Pollination is the first step in the process of sexual reproduction in plants. In pollination, a male pollen grain is transferred to the female part of a flower, germinates and fertilizes the ovule. All of these steps must occur for a seed to develop. Without pollination, the production of many of the seeds and fruits that we eat would not be possible.
As in all sexually reproducing organisms, mating in plants results in offspring that contain genes from both parents. Unlike animals, plants cannot seek each other out. They must rely on wind, water, or animals to move pollen between plants. Wind is responsible for pollinating many staple crops such as wheat and corn, but many Ontario crops rely heavily or completely on insects for pollination. Bees are the most commonly discussed pollinators, but many other insects and even vertebrates can play a role (see Pollinators).
Insects that visit flowers are in search of pollen and nectar. Most flowers produce nectar just to attract pollinators. The higher the concentration of sugar in the nectar, the more attractive it is to pollinators. Nectar can also contain other useful compounds such as lipids, amino acids, vitamins, and minerals. Pollen is high in protein, carbohydrate, lipids, and vitamins. It is valuable to some adult insects as a food source, and especially to bees looking for food for their young (larvae). A nectary (nectar-producing organ)is usually positioned within the flower so that visitors to the flower have to contact the reproductive organs to access the nectar.
Plants that can self-fertilize (or self-compatible) can still benefit from cross-pollination because it can lead to more or higher quality fruit. In these plants, self-pollination is often an emergency mechanism in case cross-pollination does not occur. Because plants prefer to invest their resources in cross-pollinated offspring, self-pollination often produces fewer fruit ,or fruit that is smaller or misshapen.
There is an incredible variety of floral shapes in nature, but they are all derived from the same basic structure.
copyright Cara Dawson
All plant reproduction requires that pollen be transmitted to the female organ, or pistil. (The exception is agamospermy, in which a plant produces viable seed without being fertilized.)
Pollen is produced by the male organ, called the stamen. The stamen consists of an anther atop a long filament. Pollen grains released by the anther are picked up by visiting insects or the wind. When a pollen grain reaches the female pistil (which may be on the same or a different flower), it germinates on the stigma, forming a pollen tube that grows through the style and into the ovary. The fertilized ovules then develop into seeds.
Flowers may have male or female organs (called imperfect flowers), or both (referred to as perfect flowers). Examples of crops with perfect flowers include apples, cherries and legumes; crops with imperfect flowers include squash, cucumber and corn.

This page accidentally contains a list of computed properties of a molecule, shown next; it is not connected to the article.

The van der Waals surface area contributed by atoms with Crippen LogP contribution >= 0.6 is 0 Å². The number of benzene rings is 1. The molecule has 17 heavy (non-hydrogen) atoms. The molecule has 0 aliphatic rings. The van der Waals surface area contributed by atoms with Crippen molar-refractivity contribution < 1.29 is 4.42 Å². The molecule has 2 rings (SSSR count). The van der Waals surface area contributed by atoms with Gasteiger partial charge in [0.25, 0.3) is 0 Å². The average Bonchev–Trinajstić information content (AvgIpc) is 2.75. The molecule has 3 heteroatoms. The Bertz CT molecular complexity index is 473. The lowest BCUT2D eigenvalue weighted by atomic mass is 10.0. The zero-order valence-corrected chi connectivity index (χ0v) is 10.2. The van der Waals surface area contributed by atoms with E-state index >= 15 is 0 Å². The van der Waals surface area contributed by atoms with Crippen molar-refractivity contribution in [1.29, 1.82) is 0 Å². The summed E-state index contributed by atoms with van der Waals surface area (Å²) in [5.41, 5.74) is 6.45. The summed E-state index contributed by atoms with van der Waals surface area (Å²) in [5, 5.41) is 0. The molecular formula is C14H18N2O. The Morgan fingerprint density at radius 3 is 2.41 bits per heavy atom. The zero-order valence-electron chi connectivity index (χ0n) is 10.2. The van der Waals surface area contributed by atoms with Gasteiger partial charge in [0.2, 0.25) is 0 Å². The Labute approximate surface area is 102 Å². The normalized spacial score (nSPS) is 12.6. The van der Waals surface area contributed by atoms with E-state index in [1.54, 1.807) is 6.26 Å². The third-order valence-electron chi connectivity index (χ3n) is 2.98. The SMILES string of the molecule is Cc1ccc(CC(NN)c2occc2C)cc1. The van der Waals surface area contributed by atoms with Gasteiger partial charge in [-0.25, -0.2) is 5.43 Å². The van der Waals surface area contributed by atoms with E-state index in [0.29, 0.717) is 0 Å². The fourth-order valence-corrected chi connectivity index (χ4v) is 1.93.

These terms should not be confused with those that describe the plant as whole. A species may have individual plants that produce either male or female flowers (dioecious, from the Greek for 'two houses'), or plants that produce both (e.g., hermaphrodite or monoecious, 'one house'). In those species that are monoecious, individual plants may have their male and female functions in separate (imperfect) flowers, in perfect flowers, or they may have two or even all three of the flower types. Monoecious plants may also have sexual functions separated in time. This means that the pollen production and stigma receptivity to the pollen occur at different times. All of the crops covered in this website are monoecious, but may have perfect or imperfect flowers.
A perfect flower has both male and female parts (left) while imperfect flowers have either male or female parts
(illustration by Cara Dawson)
(a) Example of a monoecious plant species with separate male and female flowers (left) or perfect flowers (right) on the same plant. (b) Example of a dioecious species, in which male and female flowers are located on separate plants (illustration by Cara Dawson)
Inbreeding (self-fertilization or fertilization by close relatives) can reduce the vigour and health of living things. An inbred plant may perform poorly and leave fewer offspring. In a crop plant, this may mean lower yields. While plants do not suffer as rapidly or severely from inbreeding as animals do, most have ways to reduce or eliminate the possibility of self-fertilization. Self-fertilization is usually only a back-up mechanism in case cross-pollination does not occur. The most effective way to ensure cross-fertilization is for plants to be dioecious, but these plants have no alternative in the event that cross pollination does not occur.
There are many different ways that plants avoid self-fertilization. These include physical separation of male and female flower parts on the plant, or staggering the fertility of male and female flowers over time. Some plants may prevent self-fertilization by chemically preventing germination of their own pollen on the stigma.
Examples of perfect and imperfect flowers: a) perfect flower (legume); b) perfect flower (crab apple); c) imperfect female squash flower; d) imperfect male squash flower.